• The attack was claimed by the Al-Qaeda-linked Somali group Al-Shabab
  • “There were five terrorists and all of them are no more,” Kenyan police said

NAIROBI: Kenyan President Uhuru Kenyatta said Wednesday that gunmen who stormed a luxury hotel complex, killing 14 people, had been “eliminated” after an almost 20-hour operation in which hundreds of civilians were rescued.
The attack was claimed by the Al-Qaeda-linked Somali group Al-Shabab, which has targeted Kenya since it sent its army into Somalia in October 2011 to fight the extremist group.
At least one suicide bomber blew himself up and others swapped gunfire with security forces as the assault on DusitD2, a complex which includes a 101-room hotel, spa, restaurant and offices, unfolded on Tuesday.
“There were five terrorists and all of them are no more,” Kenyan police chief Joseph Boinnet told AFP. “It is a clearing exercise now going on there.”
For many Kenyans, news of the attack revived traumatic memories of a 2013 Shabab raid on Nairobi’s Westgate shopping mall that left 67 dead — a siege played out over four days that led to sharp criticism of the authorities’ response.
But this time, local media heaped praise on the security forces for their intervention, which Kenyatta said entailed the evacuation of some 700 civilians.
“I can confirm that... the security operation at Dusit complex is over and all the terrorists eliminated,” Kenyatta said in a televised address to the nation.
“As of this moment, we have confirmation that 14 innocent lives were lost to the... terrorists, with others injured.”
George Kinoti, the director of criminal investigations, told AFP that “two principal suspects” had been arrested in connection with the attack.
He said one was arrested in the suburb of Eastleigh, and the other in Ruaka, northwest of Nairobi, where officers carried out a raid on a house where one of the attackers lived.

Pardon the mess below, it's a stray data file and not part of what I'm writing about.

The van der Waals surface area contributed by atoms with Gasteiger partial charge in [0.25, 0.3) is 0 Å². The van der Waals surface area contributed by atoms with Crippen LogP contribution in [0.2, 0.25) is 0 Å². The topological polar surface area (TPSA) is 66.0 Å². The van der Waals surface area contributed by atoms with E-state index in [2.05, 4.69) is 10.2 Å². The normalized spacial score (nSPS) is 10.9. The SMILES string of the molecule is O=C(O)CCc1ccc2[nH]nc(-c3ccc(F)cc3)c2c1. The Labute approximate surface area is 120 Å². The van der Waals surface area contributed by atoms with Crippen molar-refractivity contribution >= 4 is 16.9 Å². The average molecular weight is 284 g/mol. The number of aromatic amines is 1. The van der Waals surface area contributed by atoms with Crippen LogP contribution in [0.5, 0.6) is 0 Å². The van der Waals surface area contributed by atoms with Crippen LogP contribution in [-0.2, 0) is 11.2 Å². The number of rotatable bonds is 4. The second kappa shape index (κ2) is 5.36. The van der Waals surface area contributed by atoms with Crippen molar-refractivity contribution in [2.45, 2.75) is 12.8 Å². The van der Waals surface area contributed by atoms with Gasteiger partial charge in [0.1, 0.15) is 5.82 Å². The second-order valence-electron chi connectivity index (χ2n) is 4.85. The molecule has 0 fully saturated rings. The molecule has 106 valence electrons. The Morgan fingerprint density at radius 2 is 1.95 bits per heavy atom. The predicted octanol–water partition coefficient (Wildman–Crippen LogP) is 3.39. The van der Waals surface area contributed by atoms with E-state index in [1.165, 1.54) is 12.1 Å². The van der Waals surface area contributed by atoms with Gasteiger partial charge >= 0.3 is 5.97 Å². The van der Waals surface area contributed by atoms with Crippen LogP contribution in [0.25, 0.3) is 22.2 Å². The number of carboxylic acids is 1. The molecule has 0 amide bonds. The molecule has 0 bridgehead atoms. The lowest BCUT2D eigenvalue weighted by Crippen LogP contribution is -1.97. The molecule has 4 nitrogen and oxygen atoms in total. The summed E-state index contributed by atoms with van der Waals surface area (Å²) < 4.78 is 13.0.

“One of the men was identified by locals, who called police and they have confirmed that he lived there with his wife,” a police source said on condition of anonymity.
CCTV footage broadcast on local media showed four black-clad, heavily-armed men entering the complex on Tuesday afternoon.
At least one of them blew himself up at the start of the attack.
A police source said two attackers were shot dead Wednesday morning after a prolonged shootout.
“The two have red bandanas tied around their forehead and bullets strapped around their chest with several magazines each,” the senior police officer said.
“Each had an AK47 which has been secured.”
The attack began at about 3pm (1200 GMT) on Tuesday, with a loud blast followed by gunfire and rapid calls for help spreading on Twitter.
Boinnet earlier said the attack began with an explosion targeting three cars in the parking lot and a suicide bombing in the hotel foyer.
Police sources and a mortuary official had previously reported 15 dead.
Among the dead was an American citizen, a State Department official said.
The British foreign office confirmed the death of a British-South African dual national and said another British person was injured.
A mortuary official said there were also 11 Kenyan victims, one with no papers, as well as an unidentified torso of a male adult.
It was a tormented night for families of those trapped as they waited outside the hotel while sporadic gunfire rang out.
After dawn, explosions and shooting intensified until the complex was secured mid-morning.
In downtown Nairobi, dozens of people lined up at a memorial for the US Embassy destroyed during an Al-Qaeda attack in 1998 to give blood.
As the first explosion and gunfire rang out in the leafy Westlands suburb, hundreds of terrified office workers barricaded themselves in the complex while others fled.
Distraught family members arrived at a nearby mortuary on Wednesday, where they said they had not been permitted to view the bodies.
“My sister is not in any of the hospitals and the last time we spoke she was a bit calm but suddenly she started crying and shouting and I could hear gunshots and her phone remained on but she wasn’t speaking,” said a woman who gave her name as Njoki.
“We have no doubt her body is here. Let them allow us in,” she said, weeping.
One survivor rescued from the building told a local television station the attackers were “very confident; they were people who knew what they were doing.”
John Maingi said there had been “a flash of lights and a loud bang” at the Secret Garden restaurant where he works.
“When I peeped outside I saw a human leg which has been cut off. We hid in the room and then some police officers rescued us,” he said.
An editorial in the Daily Nation newspaper said the attack was a stark reminder that Kenya’s security challenges were far from over.
The last major attack in the country took place in 2015, when Shabab killed 148 people at the university in Garissa, eastern Kenya.
Since then sporadic attacks have targeted security forces mostly in the remote northeastern parts of the country.
“Just when we thought that things were calm, the gangs unleashed mayhem. For Kenyans the chilling reality is that the attacks are not ceasing,” read the editorial.